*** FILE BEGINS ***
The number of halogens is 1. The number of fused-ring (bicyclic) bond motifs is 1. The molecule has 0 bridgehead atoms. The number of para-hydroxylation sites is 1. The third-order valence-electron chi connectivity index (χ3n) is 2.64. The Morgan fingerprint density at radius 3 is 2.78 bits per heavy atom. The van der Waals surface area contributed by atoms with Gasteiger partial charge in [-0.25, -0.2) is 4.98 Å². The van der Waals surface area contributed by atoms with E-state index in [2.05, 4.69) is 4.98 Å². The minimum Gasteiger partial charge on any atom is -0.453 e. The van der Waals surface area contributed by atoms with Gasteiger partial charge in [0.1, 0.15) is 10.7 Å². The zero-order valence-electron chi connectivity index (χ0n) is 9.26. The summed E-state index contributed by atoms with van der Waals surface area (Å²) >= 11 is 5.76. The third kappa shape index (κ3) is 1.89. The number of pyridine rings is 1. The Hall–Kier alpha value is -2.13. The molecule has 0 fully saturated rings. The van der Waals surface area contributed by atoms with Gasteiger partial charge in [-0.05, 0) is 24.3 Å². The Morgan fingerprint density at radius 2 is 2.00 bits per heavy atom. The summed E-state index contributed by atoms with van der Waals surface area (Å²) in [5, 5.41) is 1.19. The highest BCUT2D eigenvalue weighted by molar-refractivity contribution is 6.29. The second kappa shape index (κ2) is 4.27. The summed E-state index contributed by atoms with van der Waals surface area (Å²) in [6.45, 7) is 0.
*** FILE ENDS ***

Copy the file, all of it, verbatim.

The number of halogens is 1. The number of fused-ring (bicyclic) bond motifs is 1. The molecule has 0 bridgehead atoms. The number of para-hydroxylation sites is 1. The third-order valence-electron chi connectivity index (χ3n) is 2.64. The Morgan fingerprint density at radius 3 is 2.78 bits per heavy atom. The van der Waals surface area contributed by atoms with Gasteiger partial charge in [-0.25, -0.2) is 4.98 Å². The van der Waals surface area contributed by atoms with E-state index in [2.05, 4.69) is 4.98 Å². The minimum Gasteiger partial charge on any atom is -0.453 e. The van der Waals surface area contributed by atoms with Gasteiger partial charge in [0.1, 0.15) is 10.7 Å². The zero-order valence-electron chi connectivity index (χ0n) is 9.26. The summed E-state index contributed by atoms with van der Waals surface area (Å²) >= 11 is 5.76. The third kappa shape index (κ3) is 1.89. The number of pyridine rings is 1. The Hall–Kier alpha value is -2.13. The molecule has 0 fully saturated rings. The van der Waals surface area contributed by atoms with Gasteiger partial charge in [-0.05, 0) is 24.3 Å². The Morgan fingerprint density at radius 2 is 2.00 bits per heavy atom. The summed E-state index contributed by atoms with van der Waals surface area (Å²) in [5, 5.41) is 1.19. The highest BCUT2D eigenvalue weighted by molar-refractivity contribution is 6.29. The second kappa shape index (κ2) is 4.27. The summed E-state index contributed by atoms with van der Waals surface area (Å²) in [6.45, 7) is 0.